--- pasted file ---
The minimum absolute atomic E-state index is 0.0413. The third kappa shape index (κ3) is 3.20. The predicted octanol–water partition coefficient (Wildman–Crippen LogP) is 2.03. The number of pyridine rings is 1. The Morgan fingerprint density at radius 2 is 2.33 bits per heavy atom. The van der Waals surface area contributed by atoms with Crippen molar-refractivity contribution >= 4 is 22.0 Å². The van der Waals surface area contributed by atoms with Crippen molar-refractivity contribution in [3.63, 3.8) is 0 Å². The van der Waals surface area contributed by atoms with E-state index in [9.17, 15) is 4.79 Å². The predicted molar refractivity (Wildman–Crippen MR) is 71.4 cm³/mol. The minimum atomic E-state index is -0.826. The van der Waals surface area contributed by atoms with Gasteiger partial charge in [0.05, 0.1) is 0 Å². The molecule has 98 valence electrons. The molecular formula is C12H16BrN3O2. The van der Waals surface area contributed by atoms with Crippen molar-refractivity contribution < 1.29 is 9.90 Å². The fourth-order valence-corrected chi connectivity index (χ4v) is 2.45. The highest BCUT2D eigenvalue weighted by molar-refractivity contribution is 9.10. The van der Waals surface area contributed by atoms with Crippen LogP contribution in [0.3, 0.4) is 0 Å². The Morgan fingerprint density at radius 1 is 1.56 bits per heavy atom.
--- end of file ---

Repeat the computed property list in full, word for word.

The minimum absolute atomic E-state index is 0.0413. The third kappa shape index (κ3) is 3.20. The predicted octanol–water partition coefficient (Wildman–Crippen LogP) is 2.03. The number of pyridine rings is 1. The Morgan fingerprint density at radius 2 is 2.33 bits per heavy atom. The van der Waals surface area contributed by atoms with Crippen molar-refractivity contribution >= 4 is 22.0 Å². The van der Waals surface area contributed by atoms with Crippen molar-refractivity contribution in [3.63, 3.8) is 0 Å². The van der Waals surface area contributed by atoms with E-state index in [9.17, 15) is 4.79 Å². The predicted molar refractivity (Wildman–Crippen MR) is 71.4 cm³/mol. The minimum atomic E-state index is -0.826. The van der Waals surface area contributed by atoms with Gasteiger partial charge in [0.05, 0.1) is 0 Å². The molecule has 98 valence electrons. The molecular formula is C12H16BrN3O2. The van der Waals surface area contributed by atoms with Crippen molar-refractivity contribution < 1.29 is 9.90 Å². The fourth-order valence-corrected chi connectivity index (χ4v) is 2.45. The highest BCUT2D eigenvalue weighted by molar-refractivity contribution is 9.10. The van der Waals surface area contributed by atoms with Crippen LogP contribution in [0.3, 0.4) is 0 Å². The Morgan fingerprint density at radius 1 is 1.56 bits per heavy atom.